22 September 2010

Reading, reviewing, analysis, theory

That title's intended to deter. This post is hardcore literary thinking.

It's clear that there are at least three different approaches to reading a book, specifically a work of fiction.

Reading for pleasure is what most of us do most of the time. Reading to review is what reviewers, including bloggers, do. Reading to theorise is the most specialised form of all. Why do these three kinds of reading seem to use such different language?

I've just read The Confession of Katherine Howard by Suzannah Dunn. I made some notes as I went through it, because it struck me really early that there was an obvious mechanism in use, by which the narrator hinted at what was to come later, and, in effect promised to tell us more later. I called these "portents". At the same time, there was another mechanism by which the narrator referred to past events in a knowing way, aware that we would share her sense of the dramatic irony. I called these "omens". Now, I'm not sure if that's a model that will stand upin the long run: can we characterise a novel's control of information that way? I've also little doubt that the mechanism's been discussed before, though maybe not using those terms. But I was reading the book as a theorist.

As I went on, these devices seemed less prominent, or less obvious. What happens is that early promises (portents) are delivered, and the need for mystery becomes less. The notion of portents and their fulfillment is close to Barthes's S/Z, but I think he sees them as structural, rather that instrumental. This may be because he under-examines the process of reading for pleasure, so I'll move to that.

In the early stages of a novel, you need some incentive to stick around. You haven't yet formed any attachment to the characters. You need the promise that something interesting is going to happen. Portents, then, perform this function, just as the questions Barthes identifies ("Who is Sarrasine?") do. He talks a little dismissively about the possibility of a naive reading, and in the case of Howard that's a valid point. Regular readers of historical fiction will have a pretty good idea how it's going to turn out for her, and even I was able to deduce - applying the "divorced beheaded died divorced beheaded survived" mnemonic - the ending.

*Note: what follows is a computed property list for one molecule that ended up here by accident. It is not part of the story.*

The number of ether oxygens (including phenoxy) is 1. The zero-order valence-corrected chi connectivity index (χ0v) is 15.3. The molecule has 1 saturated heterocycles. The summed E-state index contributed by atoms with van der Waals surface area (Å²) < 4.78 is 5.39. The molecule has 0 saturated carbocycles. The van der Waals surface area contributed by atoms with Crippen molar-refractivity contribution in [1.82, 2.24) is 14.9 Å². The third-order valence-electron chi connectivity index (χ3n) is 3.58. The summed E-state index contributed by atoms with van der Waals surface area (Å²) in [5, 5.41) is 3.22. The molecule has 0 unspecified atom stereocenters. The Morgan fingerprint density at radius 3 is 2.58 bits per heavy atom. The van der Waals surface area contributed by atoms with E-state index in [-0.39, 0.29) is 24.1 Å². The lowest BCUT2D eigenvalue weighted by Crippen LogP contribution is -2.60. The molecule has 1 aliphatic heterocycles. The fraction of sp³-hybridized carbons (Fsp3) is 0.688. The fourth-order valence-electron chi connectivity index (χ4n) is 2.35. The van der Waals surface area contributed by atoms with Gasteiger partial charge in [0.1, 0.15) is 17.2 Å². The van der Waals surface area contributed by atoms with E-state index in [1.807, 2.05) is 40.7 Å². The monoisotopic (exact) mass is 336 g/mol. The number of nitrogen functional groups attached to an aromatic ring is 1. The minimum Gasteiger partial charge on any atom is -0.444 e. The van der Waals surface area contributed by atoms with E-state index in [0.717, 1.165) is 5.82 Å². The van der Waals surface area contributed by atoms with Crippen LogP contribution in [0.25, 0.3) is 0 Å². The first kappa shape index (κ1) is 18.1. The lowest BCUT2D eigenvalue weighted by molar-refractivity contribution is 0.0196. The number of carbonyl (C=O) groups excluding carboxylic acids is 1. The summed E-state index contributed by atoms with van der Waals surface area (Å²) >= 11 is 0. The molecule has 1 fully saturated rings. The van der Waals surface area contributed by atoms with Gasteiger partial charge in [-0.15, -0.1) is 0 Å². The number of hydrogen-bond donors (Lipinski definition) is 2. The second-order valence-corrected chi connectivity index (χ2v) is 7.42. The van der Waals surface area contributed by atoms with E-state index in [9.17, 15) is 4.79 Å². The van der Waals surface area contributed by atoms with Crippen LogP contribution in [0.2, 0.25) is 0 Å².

But that makes it harder, and the next type of reading - for review - would have to concern itself with how well the book engages the interest. So a reviewer might say things like "Dunn retells a well-known story with a fresh look", or "Although the outcome is never in doubt, Dunn keeps us guessing as to exactly how it will come about".

Reviewers also, inevitably, have to talk about character - a bit of a dubious area for theory. Characters have to be assessed for their believability, and maybe less so for their likeability. (It's usually important to be able to like the narrator.) Long ago, on this blog, I wrote about The Last Man. One of my big objections was that the characters' personalities were implausibly inconsistent. Theory would have difficulty in explaining why that matters. Again, it may be because the process of reading for pleasure isn't adequately considered.

A theorist would need to consider what it means for a character to be consistent; a reviewer would need to point out instances where there had been unreasonable inconsistency, and a reader would perhaps just feel that the novel isn't convincing: "I don't believe she'd do that".

I'll leave this thinking aloud there for now, but I will come back to it. One of the questions I want to look at is the way a poorly written book can be enjoyable when read for theory or, come to that, for criticism.

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